xt7wh707xb96 https://exploreuk.uky.edu/dips/xt7wh707xb96/data/mets.xml Hovey, Horace Carter, 1833-1914. 1912  books b92-134-29324031 English J. P. Morton & Co., Inc., : Louisville : Contact the Special Collections Research Center for information regarding rights and use of this collection. Mammoth Cave (Ky.) Mammoth Cave of Kentucky (Hovey and Call)  / with an account of colossal cavern ; by Horace Carter Hovey ... ; with historical notes ; scenic accounts ; descriptive and scientific matters of interest to visitors, based upon new and original explorations. text Mammoth Cave of Kentucky (Hovey and Call)  / with an account of colossal cavern ; by Horace Carter Hovey ... ; with historical notes ; scenic accounts ; descriptive and scientific matters of interest to visitors, based upon new and original explorations. 1912 2002 true xt7wh707xb96 section xt7wh707xb96 


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24,1     1

II ip 41 'fiI HAI J A

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             Mammoth Cave



with an account of colossal cavern

            revised edition


          Horace Carter Hovey


        John P.Morton  company


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   In 1897 two cave-hunters, Horace Carter Hovey and
Richard Ellsworth Call, at first separately then jointly,
prepared a manual of the Mammoth Cave. Both of them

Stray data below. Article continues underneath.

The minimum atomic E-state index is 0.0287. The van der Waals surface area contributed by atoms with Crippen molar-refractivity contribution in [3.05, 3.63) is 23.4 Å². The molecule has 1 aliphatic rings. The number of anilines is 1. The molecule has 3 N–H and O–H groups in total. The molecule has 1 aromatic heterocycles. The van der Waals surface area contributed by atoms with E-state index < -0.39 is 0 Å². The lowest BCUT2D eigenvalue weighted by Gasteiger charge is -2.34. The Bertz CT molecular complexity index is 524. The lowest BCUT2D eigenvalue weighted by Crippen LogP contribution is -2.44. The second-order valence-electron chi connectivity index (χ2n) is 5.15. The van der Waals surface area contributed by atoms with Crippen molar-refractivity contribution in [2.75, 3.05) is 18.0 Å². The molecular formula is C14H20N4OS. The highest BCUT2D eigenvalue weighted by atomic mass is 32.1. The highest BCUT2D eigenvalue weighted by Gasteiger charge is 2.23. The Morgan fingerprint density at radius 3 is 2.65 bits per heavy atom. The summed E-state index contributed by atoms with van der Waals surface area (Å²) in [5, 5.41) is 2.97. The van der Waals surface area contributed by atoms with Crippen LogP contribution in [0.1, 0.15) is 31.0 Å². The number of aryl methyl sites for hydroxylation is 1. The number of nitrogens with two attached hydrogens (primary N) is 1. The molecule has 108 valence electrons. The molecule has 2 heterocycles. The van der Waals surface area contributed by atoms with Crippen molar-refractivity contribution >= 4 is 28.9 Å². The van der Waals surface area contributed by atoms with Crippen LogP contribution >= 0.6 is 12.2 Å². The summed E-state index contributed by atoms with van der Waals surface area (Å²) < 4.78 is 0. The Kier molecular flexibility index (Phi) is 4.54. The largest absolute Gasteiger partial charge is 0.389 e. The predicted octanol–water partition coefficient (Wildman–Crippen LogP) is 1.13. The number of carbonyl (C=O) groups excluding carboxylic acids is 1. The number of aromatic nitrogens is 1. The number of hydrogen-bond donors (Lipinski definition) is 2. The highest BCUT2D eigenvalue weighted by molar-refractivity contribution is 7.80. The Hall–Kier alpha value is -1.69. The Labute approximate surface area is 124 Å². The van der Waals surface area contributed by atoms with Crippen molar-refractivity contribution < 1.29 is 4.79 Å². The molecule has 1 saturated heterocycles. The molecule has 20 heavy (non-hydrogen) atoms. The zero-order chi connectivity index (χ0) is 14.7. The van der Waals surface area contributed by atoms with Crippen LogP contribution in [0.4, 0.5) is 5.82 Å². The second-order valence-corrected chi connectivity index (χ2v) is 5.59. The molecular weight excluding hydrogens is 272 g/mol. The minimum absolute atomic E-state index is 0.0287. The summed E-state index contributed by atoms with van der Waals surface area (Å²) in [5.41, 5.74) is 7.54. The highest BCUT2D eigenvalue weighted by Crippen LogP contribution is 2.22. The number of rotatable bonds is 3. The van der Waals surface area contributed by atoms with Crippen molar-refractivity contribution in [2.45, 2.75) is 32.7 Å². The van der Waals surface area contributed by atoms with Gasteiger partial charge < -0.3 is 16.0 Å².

had made frequent and prolonged visits to the Cave,
and were able to say that they had personally seen
every part of it then known. They had previously
written articles for popular and scientific periodicals,
and their membership in scientific societies in this and
other lands aided their research. Originally their work
was of composite authorship, in the sense that any
chapter written by one would be revised by the other.
Their aim was to give the latest and most exact word
as to cavern history and scenery, heights, depths, dis-
tances, and magnitudes. Facts not for the first time
found here in print were compiled from authentic
sources with acknowledgments.
   During the fourteen years that have elapsed since
then changes and discoveries have been made that de-
manded a revision of the original manual, and by mutual
agreement this task fell to the lot of the senior author.
Numerous alterations have been made in the text, sub-
ject-matter has been rearranged, and much new material
has been added. Throughout this revision it has been
my desire to give ample credit to my former co-laborer,
though it has not been deemed essential to give by name
the exact authorship of the several chapters, further
than by means of the preliminary Synopsis. Many of
the drawings and photographs of cave fauna were pre-
pared by or for Dr. Call, though for those of the blind fish
we are indebted to Dr. Eigenmann and the courtesy



of the Carnegie Institution. Thanks are due to Messrs.
Albert C. Janin and Henry C. Ganter for the use of
copyrighted cuts (mainly by the late Ben Hains), as
well as for personal attentions. Renewed recognition
is given to the officials of the Louisville  Nashville
Railroad for transportation and other facilities accorded
in the earlier and the later work done in preparing this
   The general Guide-Map of the Cave, made by me
after consulting former maps, and with certain cor-
rections suggested by Mr. Max Kaemper, trings Cave
cartography down to the present time. As the Cave is
now exhibited by four routes, instead of by two, this
has been indicated, as far as practicable, by textual
changes and foot-notes; and it is made still more clear
by the special charts of these routes.
   Any one wishing a less expensive Manual, prepared
expressly for the guidance of visitors over the regulation
routes, is referred to my small Handbook, published by
John P. Morton  Company. For terms of exhibition
and hotel rates, apply to the Manager of the Mammoth